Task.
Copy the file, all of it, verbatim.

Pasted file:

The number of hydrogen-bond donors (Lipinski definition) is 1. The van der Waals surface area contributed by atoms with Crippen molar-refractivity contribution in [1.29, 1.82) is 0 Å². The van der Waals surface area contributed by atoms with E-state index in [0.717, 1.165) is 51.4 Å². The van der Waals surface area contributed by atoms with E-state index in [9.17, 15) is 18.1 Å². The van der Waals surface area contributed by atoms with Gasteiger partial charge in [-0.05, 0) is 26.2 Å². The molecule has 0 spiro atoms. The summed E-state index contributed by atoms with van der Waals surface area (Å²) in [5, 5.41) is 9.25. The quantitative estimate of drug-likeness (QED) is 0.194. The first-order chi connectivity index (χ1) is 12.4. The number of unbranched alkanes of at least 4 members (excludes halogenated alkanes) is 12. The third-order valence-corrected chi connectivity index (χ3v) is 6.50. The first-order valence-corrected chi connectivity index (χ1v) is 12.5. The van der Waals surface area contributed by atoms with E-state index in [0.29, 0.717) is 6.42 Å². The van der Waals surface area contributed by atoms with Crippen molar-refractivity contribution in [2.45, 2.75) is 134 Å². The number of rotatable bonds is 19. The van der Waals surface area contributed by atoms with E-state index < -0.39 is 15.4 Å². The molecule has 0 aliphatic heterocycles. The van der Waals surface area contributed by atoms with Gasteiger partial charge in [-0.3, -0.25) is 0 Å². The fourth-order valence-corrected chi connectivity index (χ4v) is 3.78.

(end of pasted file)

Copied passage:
The number of hydrogen-bond donors (Lipinski definition) is 1. The van der Waals surface area contributed by atoms with Crippen molar-refractivity contribution in [1.29, 1.82) is 0 Å². The van der Waals surface area contributed by atoms with E-state index in [0.717, 1.165) is 51.4 Å². The van der Waals surface area contributed by atoms with E-state index in [9.17, 15) is 18.1 Å². The van der Waals surface area contributed by atoms with Gasteiger partial charge in [-0.05, 0) is 26.2 Å². The molecule has 0 spiro atoms. The summed E-state index contributed by atoms with van der Waals surface area (Å²) in [5, 5.41) is 9.25. The quantitative estimate of drug-likeness (QED) is 0.194. The first-order chi connectivity index (χ1) is 12.4. The number of unbranched alkanes of at least 4 members (excludes halogenated alkanes) is 12. The third-order valence-corrected chi connectivity index (χ3v) is 6.50. The first-order valence-corrected chi connectivity index (χ1v) is 12.5. The van der Waals surface area contributed by atoms with E-state index in [0.29, 0.717) is 6.42 Å². The van der Waals surface area contributed by atoms with Crippen molar-refractivity contribution in [2.45, 2.75) is 134 Å². The number of rotatable bonds is 19. The van der Waals surface area contributed by atoms with E-state index < -0.39 is 15.4 Å². The molecule has 0 aliphatic heterocycles. The van der Waals surface area contributed by atoms with Gasteiger partial charge in [-0.3, -0.25) is 0 Å². The fourth-order valence-corrected chi connectivity index (χ4v) is 3.78.